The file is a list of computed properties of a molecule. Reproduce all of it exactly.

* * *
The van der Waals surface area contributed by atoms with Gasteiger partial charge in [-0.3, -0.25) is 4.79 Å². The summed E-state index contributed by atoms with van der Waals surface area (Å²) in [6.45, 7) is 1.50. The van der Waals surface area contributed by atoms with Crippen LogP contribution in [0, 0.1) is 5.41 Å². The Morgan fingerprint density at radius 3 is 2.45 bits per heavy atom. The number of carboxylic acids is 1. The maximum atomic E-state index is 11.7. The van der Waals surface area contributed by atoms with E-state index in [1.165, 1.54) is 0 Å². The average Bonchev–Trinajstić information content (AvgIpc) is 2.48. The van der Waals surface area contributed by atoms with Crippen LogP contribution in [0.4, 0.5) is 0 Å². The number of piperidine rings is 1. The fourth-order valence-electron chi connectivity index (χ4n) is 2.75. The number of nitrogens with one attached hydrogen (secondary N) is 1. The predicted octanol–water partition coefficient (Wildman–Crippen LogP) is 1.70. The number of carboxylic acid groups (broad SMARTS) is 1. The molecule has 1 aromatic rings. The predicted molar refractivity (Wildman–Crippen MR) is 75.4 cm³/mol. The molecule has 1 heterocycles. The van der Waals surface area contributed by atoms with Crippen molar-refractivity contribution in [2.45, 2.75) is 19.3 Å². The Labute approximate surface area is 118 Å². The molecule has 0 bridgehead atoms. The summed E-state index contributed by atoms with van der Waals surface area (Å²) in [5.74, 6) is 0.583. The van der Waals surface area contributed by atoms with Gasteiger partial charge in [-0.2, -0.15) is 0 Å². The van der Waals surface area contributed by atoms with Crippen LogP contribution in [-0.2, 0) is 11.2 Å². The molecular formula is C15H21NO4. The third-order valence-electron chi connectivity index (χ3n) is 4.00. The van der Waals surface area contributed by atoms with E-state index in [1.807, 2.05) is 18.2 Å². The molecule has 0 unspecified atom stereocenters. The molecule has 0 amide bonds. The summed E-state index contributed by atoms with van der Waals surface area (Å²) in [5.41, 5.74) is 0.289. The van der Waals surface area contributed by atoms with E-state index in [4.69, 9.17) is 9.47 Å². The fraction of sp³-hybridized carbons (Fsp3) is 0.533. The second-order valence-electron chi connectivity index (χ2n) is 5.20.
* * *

The van der Waals surface area contributed by atoms with Gasteiger partial charge in [-0.3, -0.25) is 4.79 Å². The summed E-state index contributed by atoms with van der Waals surface area (Å²) in [6.45, 7) is 1.50. The van der Waals surface area contributed by atoms with Crippen LogP contribution in [0, 0.1) is 5.41 Å². The Morgan fingerprint density at radius 3 is 2.45 bits per heavy atom. The number of carboxylic acids is 1. The maximum atomic E-state index is 11.7. The van der Waals surface area contributed by atoms with E-state index in [1.165, 1.54) is 0 Å². The average Bonchev–Trinajstić information content (AvgIpc) is 2.48. The van der Waals surface area contributed by atoms with Crippen LogP contribution in [0.4, 0.5) is 0 Å². The number of piperidine rings is 1. The fourth-order valence-electron chi connectivity index (χ4n) is 2.75. The number of nitrogens with one attached hydrogen (secondary N) is 1. The predicted octanol–water partition coefficient (Wildman–Crippen LogP) is 1.70. The number of carboxylic acid groups (broad SMARTS) is 1. The molecule has 1 aromatic rings. The predicted molar refractivity (Wildman–Crippen MR) is 75.4 cm³/mol. The molecule has 1 heterocycles. The van der Waals surface area contributed by atoms with Crippen molar-refractivity contribution in [2.45, 2.75) is 19.3 Å². The Labute approximate surface area is 118 Å². The molecule has 0 bridgehead atoms. The summed E-state index contributed by atoms with van der Waals surface area (Å²) in [5.74, 6) is 0.583. The van der Waals surface area contributed by atoms with Gasteiger partial charge in [-0.2, -0.15) is 0 Å². The van der Waals surface area contributed by atoms with Crippen LogP contribution in [-0.2, 0) is 11.2 Å². The molecular formula is C15H21NO4. The third-order valence-electron chi connectivity index (χ3n) is 4.00. The van der Waals surface area contributed by atoms with E-state index in [1.807, 2.05) is 18.2 Å². The molecule has 0 unspecified atom stereocenters. The molecule has 0 amide bonds. The summed E-state index contributed by atoms with van der Waals surface area (Å²) in [5.41, 5.74) is 0.289. The van der Waals surface area contributed by atoms with E-state index in [4.69, 9.17) is 9.47 Å². The fraction of sp³-hybridized carbons (Fsp3) is 0.533. The second-order valence-electron chi connectivity index (χ2n) is 5.20.